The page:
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It’s often been said that a calm sea never made a sailor. And yet in this sea of life, mental health distress has morphed into an existential crisis given that  suicide accounts for over 800, 000 deaths every year according to the World Health Organisation (WHO). Fortunately, there are those amongst us who have made it their business to lend a helping hand to those who harbour suicidal thoughts and even help them find a purpose worth living for.  One of them is Dhara Solanki, a mental health advocate, a practicing life coach and the Founder of Mind Matters Foundation. While pursuing a master’s degree in Public Health at Curtin University – Perth (Australia) Solanki spares no effort to help reduce the stigma in and increasing the awareness for it. Here is her  insightful interview.




What sparked your interest in mental health?

I had an aspiration to work in the public health arena. I wanted to syndicate my interest and skill sets to create a difference in the mental health ecosystem. With the experience of public health and being a life coach, I realised that there is no health without mental health as it is the next epidemic. I strongly believe there is a huge gap in addressing mental health issues in Kenya, and the need to reduce stigma and increase awareness, which is why I was instilled with the interest of setting up – Mind Matters Foundation- a platform where anyone seeking help can find comprehensive knowledge, connect with professionals and find comfort knowing that you are not alone and that it’s okay not to be okay.


Working in the mental health field is often stereotyped to involve doing talk therapy in a pretty office with soothing music in the background. Why do you think this is the case?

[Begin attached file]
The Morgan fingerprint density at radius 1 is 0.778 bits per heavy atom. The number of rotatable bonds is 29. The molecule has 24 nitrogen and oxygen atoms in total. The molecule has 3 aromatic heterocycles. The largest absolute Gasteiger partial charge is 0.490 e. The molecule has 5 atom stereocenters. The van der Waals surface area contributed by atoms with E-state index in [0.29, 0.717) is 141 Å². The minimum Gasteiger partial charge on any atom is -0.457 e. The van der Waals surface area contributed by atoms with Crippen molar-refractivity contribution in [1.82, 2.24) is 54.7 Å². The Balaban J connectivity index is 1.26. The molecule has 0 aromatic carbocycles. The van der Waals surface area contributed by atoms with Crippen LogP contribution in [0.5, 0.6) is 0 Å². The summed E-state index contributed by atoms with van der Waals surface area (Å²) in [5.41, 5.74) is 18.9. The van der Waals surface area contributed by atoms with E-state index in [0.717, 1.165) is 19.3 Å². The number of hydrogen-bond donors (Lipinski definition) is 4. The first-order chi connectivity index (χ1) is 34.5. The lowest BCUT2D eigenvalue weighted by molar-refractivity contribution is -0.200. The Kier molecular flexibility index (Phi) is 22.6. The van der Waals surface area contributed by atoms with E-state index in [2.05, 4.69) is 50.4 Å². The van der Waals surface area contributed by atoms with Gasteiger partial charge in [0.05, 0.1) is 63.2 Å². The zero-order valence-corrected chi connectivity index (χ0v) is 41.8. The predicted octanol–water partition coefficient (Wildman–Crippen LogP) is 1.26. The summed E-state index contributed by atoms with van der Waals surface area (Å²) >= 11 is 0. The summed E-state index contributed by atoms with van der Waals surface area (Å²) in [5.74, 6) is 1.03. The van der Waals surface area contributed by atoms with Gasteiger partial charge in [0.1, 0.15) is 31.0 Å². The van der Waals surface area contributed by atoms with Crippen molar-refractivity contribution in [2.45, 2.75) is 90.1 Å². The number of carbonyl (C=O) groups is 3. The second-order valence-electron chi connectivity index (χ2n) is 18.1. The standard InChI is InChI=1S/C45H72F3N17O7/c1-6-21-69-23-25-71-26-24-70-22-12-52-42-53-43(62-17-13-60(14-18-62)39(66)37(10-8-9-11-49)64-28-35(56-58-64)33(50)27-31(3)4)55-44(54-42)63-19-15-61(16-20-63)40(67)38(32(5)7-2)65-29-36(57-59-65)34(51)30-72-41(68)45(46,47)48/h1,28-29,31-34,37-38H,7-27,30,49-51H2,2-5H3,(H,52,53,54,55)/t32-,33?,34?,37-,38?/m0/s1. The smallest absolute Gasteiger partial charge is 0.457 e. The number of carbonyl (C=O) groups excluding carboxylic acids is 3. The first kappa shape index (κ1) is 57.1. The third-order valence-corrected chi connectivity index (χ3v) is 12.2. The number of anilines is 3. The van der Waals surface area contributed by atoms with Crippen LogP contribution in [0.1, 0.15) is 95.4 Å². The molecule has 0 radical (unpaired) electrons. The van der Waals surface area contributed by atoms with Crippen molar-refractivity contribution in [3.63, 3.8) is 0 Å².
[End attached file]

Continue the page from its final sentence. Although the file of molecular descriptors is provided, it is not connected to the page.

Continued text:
Well, I believe talk therapy can be done in any place that the customer is comfortable with. The reality is not necessarily different and again it has been stereotyped that talk therapies are conducted in closed confined rooms with a desk or a couch with a counsellor overlooking you asking questions. This is another reason why individuals who need help avoid seeking professional help due to the way it is perceived. It is important that a counsellor establishes a good environment for counselling whether in the health facility or in a home or a private counseling clinic. For many in the community, the health facility is a strange environment, so there is a lot you can do to improve the counselling environment. Even when visiting the home, you can create a better counselling environment by going to a separate room or asking friends and relatives to wait outside. It can even be conducted in an open environment. Therefore, it is important to keep in mind what works best for the client and the counsellor.  Moreover, when we talk about the counselling environment, it is not just the physical environment we are referring to. It also includes how you greet people, how you talk to them and other aspects of non-verbal communication such as eye contact and body language. How you treat people in these ways is all part of setting up a good counselling environment, and you are demonstrating your use of empathy and respect.